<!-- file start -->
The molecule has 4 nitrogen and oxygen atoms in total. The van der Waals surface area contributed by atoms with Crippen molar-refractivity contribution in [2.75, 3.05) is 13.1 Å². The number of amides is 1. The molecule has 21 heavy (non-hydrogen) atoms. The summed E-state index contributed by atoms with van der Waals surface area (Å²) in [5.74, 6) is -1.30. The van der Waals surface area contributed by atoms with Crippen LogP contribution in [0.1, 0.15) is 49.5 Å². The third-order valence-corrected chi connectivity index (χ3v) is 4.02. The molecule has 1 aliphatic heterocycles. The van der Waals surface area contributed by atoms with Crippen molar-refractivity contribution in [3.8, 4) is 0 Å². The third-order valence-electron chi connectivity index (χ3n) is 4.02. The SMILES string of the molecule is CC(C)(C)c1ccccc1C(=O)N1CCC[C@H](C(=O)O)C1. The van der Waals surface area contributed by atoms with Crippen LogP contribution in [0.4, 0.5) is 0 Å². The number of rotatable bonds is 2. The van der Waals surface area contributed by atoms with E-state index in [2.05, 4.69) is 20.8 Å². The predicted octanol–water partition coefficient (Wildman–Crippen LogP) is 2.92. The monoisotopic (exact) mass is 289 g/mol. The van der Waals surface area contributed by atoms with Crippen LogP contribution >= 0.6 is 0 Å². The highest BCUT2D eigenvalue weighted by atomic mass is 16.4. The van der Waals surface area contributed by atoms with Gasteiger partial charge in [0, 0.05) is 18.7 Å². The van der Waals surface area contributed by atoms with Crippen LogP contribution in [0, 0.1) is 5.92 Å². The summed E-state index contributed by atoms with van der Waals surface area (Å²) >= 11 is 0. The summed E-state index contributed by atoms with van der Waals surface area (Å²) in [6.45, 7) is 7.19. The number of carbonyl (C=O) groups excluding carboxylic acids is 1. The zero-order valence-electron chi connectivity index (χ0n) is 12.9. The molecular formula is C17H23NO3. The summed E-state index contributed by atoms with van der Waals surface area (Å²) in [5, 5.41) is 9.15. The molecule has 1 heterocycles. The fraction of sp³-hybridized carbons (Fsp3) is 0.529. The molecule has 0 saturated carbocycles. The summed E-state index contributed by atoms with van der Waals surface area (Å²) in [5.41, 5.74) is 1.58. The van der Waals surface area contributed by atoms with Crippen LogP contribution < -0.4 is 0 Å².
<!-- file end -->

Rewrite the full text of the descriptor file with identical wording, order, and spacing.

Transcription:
The molecule has 4 nitrogen and oxygen atoms in total. The van der Waals surface area contributed by atoms with Crippen molar-refractivity contribution in [2.75, 3.05) is 13.1 Å². The number of amides is 1. The molecule has 21 heavy (non-hydrogen) atoms. The summed E-state index contributed by atoms with van der Waals surface area (Å²) in [5.74, 6) is -1.30. The van der Waals surface area contributed by atoms with Crippen LogP contribution in [0.1, 0.15) is 49.5 Å². The third-order valence-corrected chi connectivity index (χ3v) is 4.02. The molecule has 1 aliphatic heterocycles. The van der Waals surface area contributed by atoms with Crippen molar-refractivity contribution in [3.8, 4) is 0 Å². The third-order valence-electron chi connectivity index (χ3n) is 4.02. The SMILES string of the molecule is CC(C)(C)c1ccccc1C(=O)N1CCC[C@H](C(=O)O)C1. The van der Waals surface area contributed by atoms with Crippen LogP contribution in [0.4, 0.5) is 0 Å². The number of rotatable bonds is 2. The van der Waals surface area contributed by atoms with E-state index in [2.05, 4.69) is 20.8 Å². The predicted octanol–water partition coefficient (Wildman–Crippen LogP) is 2.92. The monoisotopic (exact) mass is 289 g/mol. The van der Waals surface area contributed by atoms with Crippen LogP contribution >= 0.6 is 0 Å². The highest BCUT2D eigenvalue weighted by atomic mass is 16.4. The van der Waals surface area contributed by atoms with Gasteiger partial charge in [0, 0.05) is 18.7 Å². The van der Waals surface area contributed by atoms with Crippen LogP contribution in [0, 0.1) is 5.92 Å². The summed E-state index contributed by atoms with van der Waals surface area (Å²) >= 11 is 0. The summed E-state index contributed by atoms with van der Waals surface area (Å²) in [6.45, 7) is 7.19. The number of carbonyl (C=O) groups excluding carboxylic acids is 1. The zero-order valence-electron chi connectivity index (χ0n) is 12.9. The molecular formula is C17H23NO3. The summed E-state index contributed by atoms with van der Waals surface area (Å²) in [5, 5.41) is 9.15. The molecule has 1 heterocycles. The fraction of sp³-hybridized carbons (Fsp3) is 0.529. The molecule has 0 saturated carbocycles. The summed E-state index contributed by atoms with van der Waals surface area (Å²) in [5.41, 5.74) is 1.58. The van der Waals surface area contributed by atoms with Crippen LogP contribution < -0.4 is 0 Å².